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Midlife Crisis Consultant Bozeman MT

Looking for Midlife Crisis Consultant in Bozeman? We have compiled a list of businesses and services around Bozeman that should help you with your search. We hope this page helps you find Midlife Crisis Consultant in Bozeman.

Evans Barton Phd
(406) 585-1703
17 S 5th Ave
Bozeman, MT
 
Backer Marvin H Psycholgst
(406) 587-9558
222 E Main St
Bozeman, MT
 
Big Sky Facial Plastic & Cosmetic Surgery
(406) 522-3770
925 Highland Blvd Ste 1190
Bozeman, MT
 
Dr. Chris Southall
(406) 285-2828
300 W. Broadway
Missoula, MT
Specialties
Trauma and PTSD, Depression, Life Coaching, Dissociative Disorders
Qualification
School: University of Texas Southwestern Medical Center
Year of Graduation: 1988
Years In Practice: 20+ Years
Patient Info
Ethnicity: Any
Gender: All
Age: Children (6 to 10),Preteens / Tweens (11 to 13),Adolescents / Teenagers (14 to 19),Adults,Elders (65+)
Average Cost
$100 - $130
Payment Methods
Sliding Scale: Yes
Accepts Credit Cards: Yes
Accepted Insurance Plans: Allegiance

Fitzgerald Joan M Psychologist
(406) 449-3880
48 Medical Park Dr
Helena, MT
 
Cory Jeffrey Phd
(406) 582-4466
115 W Kagy Blvd
Bozeman, MT
 
Praxis Pain Solutions, Inc
(406) 600-5606
2100 Fairway Dr Ste 104
Bozeman, MT
 
Aletheia Counseling Service
(406) 272-0148
Aletheia Counseling Service
Missoula, MT
Specialties
Relationship Issues, Family Conflict, Life Coaching
Qualification
School: Fuller Graduate School
Year of Graduation: 1971
Years In Practice: 30+ Years
Patient Info
Ethnicity: Any
Gender: All
Age: Adolescents / Teenagers (14 to 19),Adults,Elders (65+)
Average Cost
$60 - $150
Payment Methods
Sliding Scale: Yes
Accepts Credit Cards: Yes
Accepted Insurance Plans: APS Healthcare

Buck Frances M Phd Psychologist
(406) 549-9404
1018 Burlington Ave
Missoula, MT
 
Blackfoot Behavioral Health
(406) 541-8887
521 S 2nd St W
Missoula, MT
 

Midlife Crisis? Don't Hit the Big Three Panic Buttons. 1stholistic.com, Holistic Living

By Cathy Goodwin

When you're midlife and mid-career, your crisis may come from outside events, such as layoffs or illness. Other times you've outgrown your life and want to move on.

Either way, you have no idea what to do next and, most likely, no mentor for the journey. Nearly every midlife client, caught in a crisis following many years of success, hits one of these three panic buttons.

Button 1: Looking for a replacement for what you lost -- immediately.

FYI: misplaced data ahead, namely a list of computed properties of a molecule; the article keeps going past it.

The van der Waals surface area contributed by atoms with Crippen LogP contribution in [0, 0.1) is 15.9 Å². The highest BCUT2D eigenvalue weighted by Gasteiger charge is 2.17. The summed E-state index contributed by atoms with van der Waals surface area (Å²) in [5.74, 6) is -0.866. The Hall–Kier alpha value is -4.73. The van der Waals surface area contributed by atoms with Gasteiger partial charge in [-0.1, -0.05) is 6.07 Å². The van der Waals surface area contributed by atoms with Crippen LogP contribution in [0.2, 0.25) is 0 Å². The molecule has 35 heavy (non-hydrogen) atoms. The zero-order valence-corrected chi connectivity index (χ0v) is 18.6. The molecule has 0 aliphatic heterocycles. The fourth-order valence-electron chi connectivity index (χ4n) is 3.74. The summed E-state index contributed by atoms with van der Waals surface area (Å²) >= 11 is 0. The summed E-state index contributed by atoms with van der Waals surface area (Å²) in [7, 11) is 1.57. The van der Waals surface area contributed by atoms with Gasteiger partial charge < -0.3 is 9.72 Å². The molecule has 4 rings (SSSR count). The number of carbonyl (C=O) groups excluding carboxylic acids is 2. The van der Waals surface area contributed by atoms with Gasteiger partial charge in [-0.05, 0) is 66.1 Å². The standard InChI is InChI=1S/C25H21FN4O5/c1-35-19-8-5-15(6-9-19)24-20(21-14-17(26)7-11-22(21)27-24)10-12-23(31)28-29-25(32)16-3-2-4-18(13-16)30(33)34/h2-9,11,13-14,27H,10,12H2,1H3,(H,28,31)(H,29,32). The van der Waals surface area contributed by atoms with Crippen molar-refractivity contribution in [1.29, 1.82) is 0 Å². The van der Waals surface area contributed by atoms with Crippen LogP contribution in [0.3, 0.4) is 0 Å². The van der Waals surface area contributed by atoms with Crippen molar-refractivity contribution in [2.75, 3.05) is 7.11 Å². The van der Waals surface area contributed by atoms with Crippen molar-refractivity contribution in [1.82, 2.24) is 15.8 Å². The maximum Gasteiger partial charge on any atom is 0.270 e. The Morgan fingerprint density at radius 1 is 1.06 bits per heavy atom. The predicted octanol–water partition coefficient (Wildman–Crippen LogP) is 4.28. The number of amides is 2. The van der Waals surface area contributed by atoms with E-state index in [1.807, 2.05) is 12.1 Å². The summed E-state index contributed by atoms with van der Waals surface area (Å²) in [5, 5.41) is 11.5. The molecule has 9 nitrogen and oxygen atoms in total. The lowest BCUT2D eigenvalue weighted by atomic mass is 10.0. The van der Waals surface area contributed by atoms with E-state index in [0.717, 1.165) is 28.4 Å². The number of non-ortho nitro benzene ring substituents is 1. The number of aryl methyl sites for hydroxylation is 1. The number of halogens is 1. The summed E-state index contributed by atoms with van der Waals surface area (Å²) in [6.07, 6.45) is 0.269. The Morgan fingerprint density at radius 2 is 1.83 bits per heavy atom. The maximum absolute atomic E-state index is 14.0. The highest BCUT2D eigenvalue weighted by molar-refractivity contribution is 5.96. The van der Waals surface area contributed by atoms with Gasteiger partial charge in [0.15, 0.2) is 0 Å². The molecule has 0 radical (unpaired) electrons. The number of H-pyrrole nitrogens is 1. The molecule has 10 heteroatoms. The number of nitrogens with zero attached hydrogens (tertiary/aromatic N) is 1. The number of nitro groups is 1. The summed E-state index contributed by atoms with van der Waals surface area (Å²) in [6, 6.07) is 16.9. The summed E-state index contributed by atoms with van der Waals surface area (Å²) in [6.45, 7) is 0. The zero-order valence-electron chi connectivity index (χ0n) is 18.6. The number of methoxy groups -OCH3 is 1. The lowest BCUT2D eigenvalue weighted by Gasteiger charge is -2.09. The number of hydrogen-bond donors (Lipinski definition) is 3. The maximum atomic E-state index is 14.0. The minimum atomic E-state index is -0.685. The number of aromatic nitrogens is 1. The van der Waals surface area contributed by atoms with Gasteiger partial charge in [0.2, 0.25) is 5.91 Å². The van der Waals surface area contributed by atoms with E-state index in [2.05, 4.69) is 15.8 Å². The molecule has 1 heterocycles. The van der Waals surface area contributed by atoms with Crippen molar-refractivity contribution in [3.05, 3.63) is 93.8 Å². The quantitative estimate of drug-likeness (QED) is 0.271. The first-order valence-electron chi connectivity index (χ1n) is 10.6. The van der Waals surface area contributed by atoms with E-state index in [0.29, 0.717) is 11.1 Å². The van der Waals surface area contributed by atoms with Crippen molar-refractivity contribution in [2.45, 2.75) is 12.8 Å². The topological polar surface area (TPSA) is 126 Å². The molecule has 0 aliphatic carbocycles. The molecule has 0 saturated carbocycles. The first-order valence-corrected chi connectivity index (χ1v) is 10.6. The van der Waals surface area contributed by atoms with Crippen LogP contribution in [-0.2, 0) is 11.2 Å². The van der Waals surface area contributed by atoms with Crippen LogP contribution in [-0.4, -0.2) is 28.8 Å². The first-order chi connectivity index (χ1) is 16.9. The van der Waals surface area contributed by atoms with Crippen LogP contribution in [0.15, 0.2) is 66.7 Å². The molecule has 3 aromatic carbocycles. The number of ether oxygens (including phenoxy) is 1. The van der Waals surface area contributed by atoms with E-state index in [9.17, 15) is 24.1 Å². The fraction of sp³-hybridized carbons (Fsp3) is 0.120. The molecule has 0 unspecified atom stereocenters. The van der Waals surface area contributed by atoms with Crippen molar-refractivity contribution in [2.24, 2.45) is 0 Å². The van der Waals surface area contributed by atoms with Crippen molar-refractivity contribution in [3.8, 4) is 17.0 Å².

Just moved to a new city? Grab some friends. Lost a job? Find another! I've met several people who signed up for a service that promised to send out a thousand resumes. They're a little embarrassed -- after all, they are successful achievers, often prominent in their own fields.

Button 2: Looking for immediate answers to the question, "What should I do?"

Several clients tell me they've spent hundreds of dollars on tests and assessments. At midlife, the tests invariably demonstrate that you're very, very good at what you are doing. Many assessments lack scientific validity -- they're not much more than a quiz you'd take in a magazine.

Button 3: Choosing the first coach or counselor you come across.

If you feel like you've been traveling alone in the wilderness, a sympathetic ear can be very powerful. And when you're hesitating to take even a small step, a booming voice of encouragement -- "Of course you can do it! You'll be great!" -- can be a siren call.

In her book, Finding Your Own North Star, Martha Beck warns us to guard against cheery promises of fast answers. The best counselors often come across as cool and distant, she says.

Hitting the panic button can cost more than the fees you pay. My client Griselda reported a backlash from her thousand-points-of-paper campaign: "People thought I was desperate. One company thought someone had sent my resume as a joke -- I was too prominent in my field."

Reginald regretted not only the money spent for assessments, but also the feedback he received. "They told me I would make a good engineer, which I am," he said. "But they also suggested I pick an outdoor career. I'm not ready to be a forest ranger!"

Clarissa had been fantasizing about quitting her job to start a freelance publicity career. When her coach urged, "Go for it! You can always return to the corporate world," she jumped. Six months later, she was broke and far removed from her old world. She couldn't afford to hire a coach to get her out of this disaster. "Next time someone urges me to take a financial risk," she said, "they'd better promise to pay my mortgage if they're wrong."

Bottom Line: Don't beat yourself up if you hit the panic button. We've all been there. Take time to investigate your options. What seems to be a straight-line highway can turn into a bumpy back road that damages your vehicle and leads you on a hundred-mile detour.

Cathy Goodwin, Ph.D., is an author, speaker and career coach who works with mid-career, midlife professionals making a move ...

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